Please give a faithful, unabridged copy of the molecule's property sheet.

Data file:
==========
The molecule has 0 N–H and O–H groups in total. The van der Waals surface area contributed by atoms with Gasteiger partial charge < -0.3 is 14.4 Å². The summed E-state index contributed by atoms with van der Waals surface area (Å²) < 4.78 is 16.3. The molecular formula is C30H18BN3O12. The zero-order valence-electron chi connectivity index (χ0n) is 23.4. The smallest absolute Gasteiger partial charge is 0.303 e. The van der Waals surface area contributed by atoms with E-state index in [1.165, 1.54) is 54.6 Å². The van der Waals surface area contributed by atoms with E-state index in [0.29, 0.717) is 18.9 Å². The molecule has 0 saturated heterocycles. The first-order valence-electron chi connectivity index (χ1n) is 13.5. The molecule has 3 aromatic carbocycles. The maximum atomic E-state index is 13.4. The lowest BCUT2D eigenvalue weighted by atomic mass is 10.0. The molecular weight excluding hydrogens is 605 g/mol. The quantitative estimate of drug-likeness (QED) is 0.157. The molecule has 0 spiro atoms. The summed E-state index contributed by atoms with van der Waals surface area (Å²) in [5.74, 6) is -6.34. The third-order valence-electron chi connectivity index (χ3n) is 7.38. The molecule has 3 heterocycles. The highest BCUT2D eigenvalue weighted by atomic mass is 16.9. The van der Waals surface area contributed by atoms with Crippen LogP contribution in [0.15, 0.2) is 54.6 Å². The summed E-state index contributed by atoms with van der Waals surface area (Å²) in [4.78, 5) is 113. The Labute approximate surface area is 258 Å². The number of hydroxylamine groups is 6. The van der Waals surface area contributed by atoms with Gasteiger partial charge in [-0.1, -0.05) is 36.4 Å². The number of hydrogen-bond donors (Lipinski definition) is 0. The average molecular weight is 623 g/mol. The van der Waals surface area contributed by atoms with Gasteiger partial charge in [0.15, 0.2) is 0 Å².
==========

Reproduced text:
The molecule has 0 N–H and O–H groups in total. The van der Waals surface area contributed by atoms with Gasteiger partial charge < -0.3 is 14.4 Å². The summed E-state index contributed by atoms with van der Waals surface area (Å²) < 4.78 is 16.3. The molecular formula is C30H18BN3O12. The zero-order valence-electron chi connectivity index (χ0n) is 23.4. The smallest absolute Gasteiger partial charge is 0.303 e. The van der Waals surface area contributed by atoms with E-state index in [1.165, 1.54) is 54.6 Å². The van der Waals surface area contributed by atoms with E-state index in [0.29, 0.717) is 18.9 Å². The molecule has 0 saturated heterocycles. The first-order valence-electron chi connectivity index (χ1n) is 13.5. The molecule has 3 aromatic carbocycles. The maximum atomic E-state index is 13.4. The lowest BCUT2D eigenvalue weighted by atomic mass is 10.0. The molecular weight excluding hydrogens is 605 g/mol. The quantitative estimate of drug-likeness (QED) is 0.157. The molecule has 0 spiro atoms. The summed E-state index contributed by atoms with van der Waals surface area (Å²) in [5.74, 6) is -6.34. The third-order valence-electron chi connectivity index (χ3n) is 7.38. The molecule has 3 heterocycles. The highest BCUT2D eigenvalue weighted by atomic mass is 16.9. The van der Waals surface area contributed by atoms with Crippen LogP contribution in [0.15, 0.2) is 54.6 Å². The summed E-state index contributed by atoms with van der Waals surface area (Å²) in [4.78, 5) is 113. The Labute approximate surface area is 258 Å². The number of hydroxylamine groups is 6. The van der Waals surface area contributed by atoms with Gasteiger partial charge in [-0.1, -0.05) is 36.4 Å². The number of hydrogen-bond donors (Lipinski definition) is 0. The average molecular weight is 623 g/mol. The van der Waals surface area contributed by atoms with Gasteiger partial charge in [0.15, 0.2) is 0 Å².